Saturday, July 22, 2017

Bodycams and Police Integrity

This week had an event happen that just confirmed something that advocates for police reform have been saying for years:  There are dirty cops who will plant evidence on people they want to arrest, and that behavior is tolerated if not abetted by a large number of other officers.  

For anyone living under a rock, the incident I'm referring to is this:

The short version if you don't care to view the video and read the accompanying article is that Officer Pinheiro attempted to turn off his bodycam, while he planted some drugs at the scene of an arrest. Then left the scene, tried to turn the bodycam back on, and returned to "find" the drugs.  Obviously the case associated with this incident has been dismissed by the DA's office, but that's only the tip of the iceberg.

There are three officers at the scene and the bodycam clearly shows the two other officers watching while Officer Pinheiro planted the drugs.   Even more distrubing, the DA's office seems perfectly happy to continue to use Officer Pinheiro's testimony in other criminal cases.  At this point the Officer has zero credibility, and I would argue that any officer who worked with him should be viewed with deep suspicion, too.

We can assume one of two things about this incident: Either it was a completely one-off incident and shock, alone, was why the other officers made no protest on the video.  Or it's fucking routine, and they're used to it.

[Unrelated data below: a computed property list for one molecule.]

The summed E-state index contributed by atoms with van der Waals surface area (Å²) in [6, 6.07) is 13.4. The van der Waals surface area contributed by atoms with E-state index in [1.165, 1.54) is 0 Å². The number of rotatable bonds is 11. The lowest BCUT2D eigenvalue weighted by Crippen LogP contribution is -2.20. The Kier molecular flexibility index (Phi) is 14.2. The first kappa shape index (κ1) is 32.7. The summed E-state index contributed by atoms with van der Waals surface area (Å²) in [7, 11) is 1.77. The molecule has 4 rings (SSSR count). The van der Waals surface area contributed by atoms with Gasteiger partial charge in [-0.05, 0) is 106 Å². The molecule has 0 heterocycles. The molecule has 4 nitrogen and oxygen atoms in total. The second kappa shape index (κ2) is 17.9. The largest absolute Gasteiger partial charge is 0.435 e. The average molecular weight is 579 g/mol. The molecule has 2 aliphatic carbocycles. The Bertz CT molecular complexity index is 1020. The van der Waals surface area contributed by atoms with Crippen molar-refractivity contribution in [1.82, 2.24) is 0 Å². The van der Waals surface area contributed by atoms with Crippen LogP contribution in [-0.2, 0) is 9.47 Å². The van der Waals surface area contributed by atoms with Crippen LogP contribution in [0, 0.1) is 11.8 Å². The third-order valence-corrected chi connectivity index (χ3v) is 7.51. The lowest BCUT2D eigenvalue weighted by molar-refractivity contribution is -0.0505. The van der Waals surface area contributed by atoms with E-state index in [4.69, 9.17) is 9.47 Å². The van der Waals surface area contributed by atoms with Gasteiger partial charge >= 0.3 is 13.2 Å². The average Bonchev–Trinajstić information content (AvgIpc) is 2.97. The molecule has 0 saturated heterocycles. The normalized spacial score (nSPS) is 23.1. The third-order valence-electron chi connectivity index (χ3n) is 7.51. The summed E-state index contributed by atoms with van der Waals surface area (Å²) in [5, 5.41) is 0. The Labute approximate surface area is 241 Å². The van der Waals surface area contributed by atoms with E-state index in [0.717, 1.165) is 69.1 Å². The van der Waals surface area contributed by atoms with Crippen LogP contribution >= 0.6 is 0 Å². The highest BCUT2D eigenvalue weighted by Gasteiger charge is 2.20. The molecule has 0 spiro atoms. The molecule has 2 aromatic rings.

I know which way I'd lean.  

This is why bodycams that record only at the command of the officers in question is such a bad idea.  It's not that I believe that all cops are dirty, I really don't.  I do think that currently most police officers associations are so spineless, they care more about protecting crooks, bullies and rapists in their ranks than they do about protecting and serving the public.  One of the best ways to start restoring some sense of faith in the police of this nation would be to require body cams that start recording as soon as the officer begins his or her shift, and only stops after they return to clock off their shift.

And until police officer's associations, DAs and the (In)Justice Department start taking action in that direction, I'm forced to believe that their priorities lay more with protecting abusers than in serving the public.